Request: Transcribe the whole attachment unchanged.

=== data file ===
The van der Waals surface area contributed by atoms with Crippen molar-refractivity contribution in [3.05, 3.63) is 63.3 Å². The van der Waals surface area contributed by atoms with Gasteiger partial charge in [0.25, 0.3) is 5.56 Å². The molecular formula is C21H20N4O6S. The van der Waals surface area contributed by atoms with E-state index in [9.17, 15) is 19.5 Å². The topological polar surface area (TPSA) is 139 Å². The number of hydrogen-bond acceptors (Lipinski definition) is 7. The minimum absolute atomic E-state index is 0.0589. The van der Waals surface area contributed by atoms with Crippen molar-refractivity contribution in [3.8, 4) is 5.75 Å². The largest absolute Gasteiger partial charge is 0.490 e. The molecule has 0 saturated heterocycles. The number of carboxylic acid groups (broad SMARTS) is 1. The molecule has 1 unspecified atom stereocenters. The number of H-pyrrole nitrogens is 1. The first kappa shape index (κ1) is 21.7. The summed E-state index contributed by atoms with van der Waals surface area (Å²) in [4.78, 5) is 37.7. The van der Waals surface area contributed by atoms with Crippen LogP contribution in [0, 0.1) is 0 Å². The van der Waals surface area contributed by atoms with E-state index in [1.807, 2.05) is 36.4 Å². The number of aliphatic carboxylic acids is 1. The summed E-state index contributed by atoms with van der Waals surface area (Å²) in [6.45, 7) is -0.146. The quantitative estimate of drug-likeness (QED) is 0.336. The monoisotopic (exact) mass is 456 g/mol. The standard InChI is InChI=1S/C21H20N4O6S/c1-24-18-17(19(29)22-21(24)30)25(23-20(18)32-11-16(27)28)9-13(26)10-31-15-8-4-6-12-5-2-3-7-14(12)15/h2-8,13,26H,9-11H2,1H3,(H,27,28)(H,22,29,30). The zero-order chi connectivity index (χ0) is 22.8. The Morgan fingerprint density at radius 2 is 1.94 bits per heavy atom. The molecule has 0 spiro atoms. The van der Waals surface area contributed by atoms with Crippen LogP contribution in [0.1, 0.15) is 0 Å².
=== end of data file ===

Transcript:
The van der Waals surface area contributed by atoms with Crippen molar-refractivity contribution in [3.05, 3.63) is 63.3 Å². The van der Waals surface area contributed by atoms with Gasteiger partial charge in [0.25, 0.3) is 5.56 Å². The molecular formula is C21H20N4O6S. The van der Waals surface area contributed by atoms with E-state index in [9.17, 15) is 19.5 Å². The topological polar surface area (TPSA) is 139 Å². The number of hydrogen-bond acceptors (Lipinski definition) is 7. The minimum absolute atomic E-state index is 0.0589. The van der Waals surface area contributed by atoms with Crippen molar-refractivity contribution in [3.8, 4) is 5.75 Å². The largest absolute Gasteiger partial charge is 0.490 e. The molecule has 0 saturated heterocycles. The number of carboxylic acid groups (broad SMARTS) is 1. The molecule has 1 unspecified atom stereocenters. The number of H-pyrrole nitrogens is 1. The first kappa shape index (κ1) is 21.7. The summed E-state index contributed by atoms with van der Waals surface area (Å²) in [4.78, 5) is 37.7. The van der Waals surface area contributed by atoms with Crippen LogP contribution in [0, 0.1) is 0 Å². The van der Waals surface area contributed by atoms with E-state index in [1.807, 2.05) is 36.4 Å². The number of aliphatic carboxylic acids is 1. The summed E-state index contributed by atoms with van der Waals surface area (Å²) in [6.45, 7) is -0.146. The quantitative estimate of drug-likeness (QED) is 0.336. The monoisotopic (exact) mass is 456 g/mol. The standard InChI is InChI=1S/C21H20N4O6S/c1-24-18-17(19(29)22-21(24)30)25(23-20(18)32-11-16(27)28)9-13(26)10-31-15-8-4-6-12-5-2-3-7-14(12)15/h2-8,13,26H,9-11H2,1H3,(H,27,28)(H,22,29,30). The zero-order chi connectivity index (χ0) is 22.8. The Morgan fingerprint density at radius 2 is 1.94 bits per heavy atom. The molecule has 0 spiro atoms. The van der Waals surface area contributed by atoms with Crippen LogP contribution in [0.1, 0.15) is 0 Å².